Honoring the Past While Building for the Future

September 6, 2022

a vibrant mural serves as a visual focal point for a courthouse atrium. a crowd of people gather for the grand opening with the mural in the background

In April, more than 300 people gathered in the atrium of the new U.S. Courthouse in San Antonio, Texas. The atmosphere was celebratory, defying common expectations for courthouses. The crowd attended a naturalization ceremony and dedication of the new building, the first official function of the new justice facility.

The dedication ceremony also demonstrated the versatility and purpose our client, the U.S. General Service Administration (GSA), holds for this facility. The previous courthouse, transformed from a movie theater built for the 1969 World’s Fair, was not large enough and did not have necessary design elements to host such events. 

The new courthouse also symbolizes the community it serves. The atrium, where the naturalization ceremony was held, represents the El Camino Real de los Tejas, an historically important road that connected Mexico City to San Antonio and beyond. The building’s design pattern, color, and art thoughtfully balance regional culture with the dignity of the federal justice system. 

The project was recently named Best Project in the Government/Public Building category by ENR Texas & Louisiana.

Communication, Collaboration, and Colocation

The project was originally awarded to a different contractor under the Construction Manager as Constructor procurement method. After a year, the original project team could not align the project program, design, and budget. GSA stopped the project and reapproached it using design-build delivery. Our team had most recently worked with this GSA region to build the $100 million LEED Platinum Land Ports of Entry in Laredo, Texas. We have also worked with them on other design-build projects dating back to 2009.

The client was obligated to recover lost time, so we proposed an aggressive fast-track schedule with an early-release package that included building pad preparation, foundations, underground utilities, and structural steel frame scopes. We also tracked each potential change, with mitigation strategies, to ensure that they wouldn’t affect the overall project schedule.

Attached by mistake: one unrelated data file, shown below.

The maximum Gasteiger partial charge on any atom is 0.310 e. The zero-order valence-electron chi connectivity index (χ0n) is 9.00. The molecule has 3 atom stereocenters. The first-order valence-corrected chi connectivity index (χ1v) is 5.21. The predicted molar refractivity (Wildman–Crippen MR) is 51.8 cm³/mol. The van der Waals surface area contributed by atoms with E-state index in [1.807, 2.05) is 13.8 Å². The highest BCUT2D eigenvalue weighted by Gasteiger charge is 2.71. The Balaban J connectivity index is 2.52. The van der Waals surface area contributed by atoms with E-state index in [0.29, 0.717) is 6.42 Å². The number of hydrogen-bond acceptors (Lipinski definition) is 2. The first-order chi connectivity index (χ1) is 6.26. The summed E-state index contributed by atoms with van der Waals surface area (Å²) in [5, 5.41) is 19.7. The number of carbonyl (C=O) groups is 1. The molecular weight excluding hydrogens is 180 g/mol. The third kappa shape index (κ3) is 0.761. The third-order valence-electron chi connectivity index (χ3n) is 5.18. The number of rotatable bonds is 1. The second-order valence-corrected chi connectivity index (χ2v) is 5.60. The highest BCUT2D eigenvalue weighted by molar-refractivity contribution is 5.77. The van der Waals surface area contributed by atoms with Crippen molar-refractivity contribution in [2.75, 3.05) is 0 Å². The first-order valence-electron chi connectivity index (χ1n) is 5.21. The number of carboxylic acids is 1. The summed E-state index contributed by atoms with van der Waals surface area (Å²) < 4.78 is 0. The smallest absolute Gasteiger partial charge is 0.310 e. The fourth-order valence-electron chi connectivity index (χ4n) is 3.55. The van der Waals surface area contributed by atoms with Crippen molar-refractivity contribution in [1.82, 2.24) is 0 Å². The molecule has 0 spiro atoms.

When the owner issued more than $7.8 million of modifications (accounting for more than half of the project’s changes) during the final 10 months of the 40-month project, resequencing late-stage construction activities enabled the team to achieve substantial completion 3 weeks ahead of schedule.

Project stakeholder collaboration was essential. We shared a single office space with the owner, construction manager, and owner subject matter experts. This colocation increased trust, communication, and collaboration while boosting morale and strengthening the team’s relationships.

Extensive Innovation

Innovation was evident throughout the project. On the technology front, this included:

  • BIM for clash detection and every project element, including all electronic security infrastructure
  • Construction Operation Building Information Exchange tagging, labeling building models with equipment, installation date, serial numbers, warranty information, vendor and manufacturer contacts and more 
  • Drone flights for underground utilities mapping
  • Drone flights for quality control, including mapping each slab on grade the afternoon before it was poured to verify accuracy of rough-in and placement 
3d rendering of a construction site pipeline layout juxtaposed with a photograph of an actual construction site.

The majority of the schedule overlapped with the COVID-19 pandemic, sparking additional innovation. Virtual reports that embedded site walk videos, drone videos, and live photos into the project’s floor plan gave stakeholder executives a look at the progress when they couldn’t travel to the site.

Building Best Practices

One of the GSA’s best practices is installing an engraved wall plaque that lists everyone who participated in the project’s delivery. For many people, knowing their name will be physically part of the building heightens the pursuit of safety and quality and creates a sense of pride. We promote this message during meetings and recommend this best practice to other customers.  

A group of professionals posing for a photo in front of a vibrant, abstract mural, symbolizing Building for the Future.


The Design Excellence U.S. Courthouse San Antonio occupies 245,000 sq ft on a 6.3-acre brownfield site within San Antonio’s central business district. It’s bordered by the newly redeveloped San Pedro Creek Culture Park. It includes 8 courtrooms and 13 judicial chambers, meeting the U.S. Court’s 10-year space plan and anticipated 30-year growth needs. Bringing courts and related agencies into one location makes their operations more efficient and secure. 

We self-performed 26 percent of the scope and prefabricated duct banks, fire alarms, and electrical panel components. Small and women-owned businesses owned 28 percent of the subcontracted scope. As part of their strategic growth initiative in federal contracting, we included Jordon Construction Company, our protégé partner in the U.S. Small Business Administration’s Mentor-Protégé program.

LEED V4 Gold Certification and SITES Silver Certification are pending.